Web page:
Interestingly, there are no legal requirements in Malaysia for an employer to establish work rules. This means that an employer may choose to formulate work rules, company policies, employee handbooks, and similar documents, or an employer may choose not to do so. Despite this lack of legal requirement, many companies establish work rules for best business practice purposes. If a company establishes work rules and policies, an employer should be careful that the work rules and policies do not become a part of the employee contract of employment for the following reasons: if a company decides to allow its work rules and policies to become a part of the employee contract, then the employee’s consent may be required to amend such rules and policies. Therefore, it is best business practice to establish and implement work rules, policies, procedures, employee handbooks, and other documents that expressly and specifically state that they do not form a contract of employment and are not a part of any employee contract of employment.

Further, there are no specific regulations governing probationary periods in Malaysia. However, in Malaysia, it is best business practice to utilize a three-month period for non-executive and non-management employees, and a six-month period for executive and management employees. The purpose of instituting a probationary period is to protect your company in the event an employee covered on the Employment Act brings a complaint of dismissal “without just cause or excuse.” In recent years, the ability for employees to lodge a complaint of dismissal “without just cause or excuse” has led to a body of case law regarding circumstances in which termination of employment is legally justified. Examples include: termination for misconduct and termination for redundancy. However, courts will examine the genuine nature of redundancy dismissals and seriousness of misconduct (e.g. habitual neglect of duties, dishonesty, fraud) with a high degree of scrutiny. Hence, for best business practice, employers should properly document misconduct and be able to support dismissals prior to any termination decisions.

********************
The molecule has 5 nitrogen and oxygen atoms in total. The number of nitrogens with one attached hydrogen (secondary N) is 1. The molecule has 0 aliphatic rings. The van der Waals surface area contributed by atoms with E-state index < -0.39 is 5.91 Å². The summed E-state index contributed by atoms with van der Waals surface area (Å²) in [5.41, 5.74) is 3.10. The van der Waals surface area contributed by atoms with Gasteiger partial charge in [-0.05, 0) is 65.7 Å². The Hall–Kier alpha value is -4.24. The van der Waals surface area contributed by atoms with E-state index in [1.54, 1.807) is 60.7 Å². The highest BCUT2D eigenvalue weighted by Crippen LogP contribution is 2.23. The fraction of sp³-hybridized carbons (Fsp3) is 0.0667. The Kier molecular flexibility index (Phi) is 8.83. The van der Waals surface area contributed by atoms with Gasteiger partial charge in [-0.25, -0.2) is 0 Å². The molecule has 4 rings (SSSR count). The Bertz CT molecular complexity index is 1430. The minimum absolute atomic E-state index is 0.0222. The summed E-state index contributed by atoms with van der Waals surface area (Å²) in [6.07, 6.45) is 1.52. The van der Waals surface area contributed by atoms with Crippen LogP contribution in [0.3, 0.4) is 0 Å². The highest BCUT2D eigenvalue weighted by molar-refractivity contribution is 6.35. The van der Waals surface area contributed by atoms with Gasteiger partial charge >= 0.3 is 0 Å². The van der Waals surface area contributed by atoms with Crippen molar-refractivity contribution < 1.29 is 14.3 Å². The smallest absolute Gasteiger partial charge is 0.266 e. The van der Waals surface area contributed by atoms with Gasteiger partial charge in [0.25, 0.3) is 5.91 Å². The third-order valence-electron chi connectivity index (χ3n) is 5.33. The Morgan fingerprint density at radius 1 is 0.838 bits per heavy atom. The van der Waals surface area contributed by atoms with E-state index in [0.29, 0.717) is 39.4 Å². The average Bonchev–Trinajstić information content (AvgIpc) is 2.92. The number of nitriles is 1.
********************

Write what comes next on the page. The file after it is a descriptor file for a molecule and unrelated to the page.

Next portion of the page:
Additionally, there are also specific statutory restrictions on the termination of any employee on the basis of: (1) trade union membership or activities; (2) certain occupational health and safety activities (such as making a complaint about a safety concern); (3) disclosures to government agency in accordance with the Whistleblower Protection Act of 2010; and (4) maternity leave. Employers must be mindful that effective April 1, 2012, maternity leave entitlements and benefits are required by law and extended to all female employees regardless of the amount of salary earned. Further, dismissal of an employee on maternity leave is strictly prohibited by law and considered an offense to the Employment Act with respect to all female employees regarding of the amount of salary earned.

Regarding foreign employees, the Employment Act provides that no employer shall terminate the contract of service of a local employee for the purpose of employing a foreign employee. Therefore, for best business practice, some employers instill a standard operating procedure in which all contracts with foreign employees employed by an employer in a capacity similar to that of the local employees must first be terminated before any contracts with local employees are terminated during a restructure or situation of redundancy. However, employers with foreign employees must be mindful that effective April 2012, amendments to the Employment Act require that employers of foreign employees must notify the Employment Director General within 30 days of a foreigner’s employment being terminated or a foreigner separating from the workplace.

Lastly, employers with employees in Malaysia must be cognizant of two recent major amendments to the Employment Act: (1) an amendment establishing a new administrative regime for the sole purpose of handling sexual harassment complaints and investigations in the workplace, and (2) an amendment permitting and imposing personal liability on individual directors and officers of corporate entities for offenses and violations of the Employment act, including those arising from the new sexual harassment regime.